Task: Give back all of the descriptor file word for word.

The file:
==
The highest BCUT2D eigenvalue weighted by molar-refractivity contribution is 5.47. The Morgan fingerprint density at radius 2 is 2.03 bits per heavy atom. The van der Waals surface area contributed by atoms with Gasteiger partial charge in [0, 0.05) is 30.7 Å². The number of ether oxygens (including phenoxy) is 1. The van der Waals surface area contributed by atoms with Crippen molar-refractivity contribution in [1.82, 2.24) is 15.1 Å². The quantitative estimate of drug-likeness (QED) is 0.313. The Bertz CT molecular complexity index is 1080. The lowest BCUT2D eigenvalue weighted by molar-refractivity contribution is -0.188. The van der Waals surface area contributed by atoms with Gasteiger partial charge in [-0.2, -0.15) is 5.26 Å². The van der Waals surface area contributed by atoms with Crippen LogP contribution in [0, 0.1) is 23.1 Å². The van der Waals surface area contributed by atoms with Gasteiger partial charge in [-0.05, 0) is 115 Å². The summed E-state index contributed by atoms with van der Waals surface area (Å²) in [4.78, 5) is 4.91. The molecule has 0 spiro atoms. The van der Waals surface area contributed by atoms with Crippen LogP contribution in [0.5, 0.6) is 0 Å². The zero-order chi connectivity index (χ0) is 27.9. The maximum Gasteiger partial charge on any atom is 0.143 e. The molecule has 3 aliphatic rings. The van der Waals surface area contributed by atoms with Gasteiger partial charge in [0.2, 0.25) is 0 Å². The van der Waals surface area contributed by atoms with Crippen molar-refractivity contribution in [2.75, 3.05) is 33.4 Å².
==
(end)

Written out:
The highest BCUT2D eigenvalue weighted by molar-refractivity contribution is 5.47. The Morgan fingerprint density at radius 2 is 2.03 bits per heavy atom. The van der Waals surface area contributed by atoms with Gasteiger partial charge in [0, 0.05) is 30.7 Å². The number of ether oxygens (including phenoxy) is 1. The van der Waals surface area contributed by atoms with Crippen molar-refractivity contribution in [1.82, 2.24) is 15.1 Å². The quantitative estimate of drug-likeness (QED) is 0.313. The Bertz CT molecular complexity index is 1080. The lowest BCUT2D eigenvalue weighted by molar-refractivity contribution is -0.188. The van der Waals surface area contributed by atoms with Gasteiger partial charge in [-0.2, -0.15) is 5.26 Å². The van der Waals surface area contributed by atoms with Crippen LogP contribution in [0, 0.1) is 23.1 Å². The van der Waals surface area contributed by atoms with Gasteiger partial charge in [-0.05, 0) is 115 Å². The summed E-state index contributed by atoms with van der Waals surface area (Å²) in [4.78, 5) is 4.91. The molecule has 0 spiro atoms. The van der Waals surface area contributed by atoms with Crippen LogP contribution in [0.5, 0.6) is 0 Å². The zero-order chi connectivity index (χ0) is 27.9. The maximum Gasteiger partial charge on any atom is 0.143 e. The molecule has 3 aliphatic rings. The van der Waals surface area contributed by atoms with Gasteiger partial charge in [0.2, 0.25) is 0 Å². The van der Waals surface area contributed by atoms with Crippen molar-refractivity contribution in [2.75, 3.05) is 33.4 Å².